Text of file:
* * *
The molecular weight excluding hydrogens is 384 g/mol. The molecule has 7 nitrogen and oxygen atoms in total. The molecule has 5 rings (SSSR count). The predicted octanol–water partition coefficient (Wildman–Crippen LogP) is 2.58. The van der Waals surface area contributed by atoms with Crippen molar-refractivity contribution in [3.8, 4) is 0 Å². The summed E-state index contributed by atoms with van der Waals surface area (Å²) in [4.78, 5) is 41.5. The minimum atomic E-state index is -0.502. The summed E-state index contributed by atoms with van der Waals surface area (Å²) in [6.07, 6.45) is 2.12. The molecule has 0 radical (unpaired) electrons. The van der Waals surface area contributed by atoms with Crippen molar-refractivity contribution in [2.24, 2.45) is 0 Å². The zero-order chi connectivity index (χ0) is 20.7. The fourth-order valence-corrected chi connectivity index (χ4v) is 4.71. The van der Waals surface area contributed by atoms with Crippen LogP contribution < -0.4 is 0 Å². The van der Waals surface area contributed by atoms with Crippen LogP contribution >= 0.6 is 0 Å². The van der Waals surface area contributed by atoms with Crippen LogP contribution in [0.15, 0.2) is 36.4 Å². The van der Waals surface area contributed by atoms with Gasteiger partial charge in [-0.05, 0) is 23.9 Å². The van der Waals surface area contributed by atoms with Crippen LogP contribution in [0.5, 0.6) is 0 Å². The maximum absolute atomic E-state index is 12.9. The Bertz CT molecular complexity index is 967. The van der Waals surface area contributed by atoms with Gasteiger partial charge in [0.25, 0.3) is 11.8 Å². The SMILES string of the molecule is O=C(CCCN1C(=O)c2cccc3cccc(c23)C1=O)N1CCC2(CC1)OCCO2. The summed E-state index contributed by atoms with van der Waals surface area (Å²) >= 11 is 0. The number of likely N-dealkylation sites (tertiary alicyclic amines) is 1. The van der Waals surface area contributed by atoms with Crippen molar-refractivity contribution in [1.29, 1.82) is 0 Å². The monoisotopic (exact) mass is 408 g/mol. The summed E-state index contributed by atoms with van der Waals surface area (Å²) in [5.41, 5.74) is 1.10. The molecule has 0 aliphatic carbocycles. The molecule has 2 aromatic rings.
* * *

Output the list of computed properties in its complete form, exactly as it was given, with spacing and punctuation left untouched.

The molecular weight excluding hydrogens is 384 g/mol. The molecule has 7 nitrogen and oxygen atoms in total. The molecule has 5 rings (SSSR count). The predicted octanol–water partition coefficient (Wildman–Crippen LogP) is 2.58. The van der Waals surface area contributed by atoms with Crippen molar-refractivity contribution in [3.8, 4) is 0 Å². The summed E-state index contributed by atoms with van der Waals surface area (Å²) in [4.78, 5) is 41.5. The minimum atomic E-state index is -0.502. The summed E-state index contributed by atoms with van der Waals surface area (Å²) in [6.07, 6.45) is 2.12. The molecule has 0 radical (unpaired) electrons. The van der Waals surface area contributed by atoms with Crippen molar-refractivity contribution in [2.24, 2.45) is 0 Å². The zero-order chi connectivity index (χ0) is 20.7. The fourth-order valence-corrected chi connectivity index (χ4v) is 4.71. The van der Waals surface area contributed by atoms with Crippen LogP contribution < -0.4 is 0 Å². The van der Waals surface area contributed by atoms with Crippen LogP contribution >= 0.6 is 0 Å². The van der Waals surface area contributed by atoms with Crippen LogP contribution in [0.15, 0.2) is 36.4 Å². The van der Waals surface area contributed by atoms with Gasteiger partial charge in [-0.05, 0) is 23.9 Å². The van der Waals surface area contributed by atoms with Crippen LogP contribution in [0.5, 0.6) is 0 Å². The maximum absolute atomic E-state index is 12.9. The Bertz CT molecular complexity index is 967. The van der Waals surface area contributed by atoms with Gasteiger partial charge in [0.25, 0.3) is 11.8 Å². The SMILES string of the molecule is O=C(CCCN1C(=O)c2cccc3cccc(c23)C1=O)N1CCC2(CC1)OCCO2. The summed E-state index contributed by atoms with van der Waals surface area (Å²) >= 11 is 0. The number of likely N-dealkylation sites (tertiary alicyclic amines) is 1. The van der Waals surface area contributed by atoms with Crippen molar-refractivity contribution in [1.29, 1.82) is 0 Å². The monoisotopic (exact) mass is 408 g/mol. The summed E-state index contributed by atoms with van der Waals surface area (Å²) in [5.41, 5.74) is 1.10. The molecule has 0 aliphatic carbocycles. The molecule has 2 aromatic rings.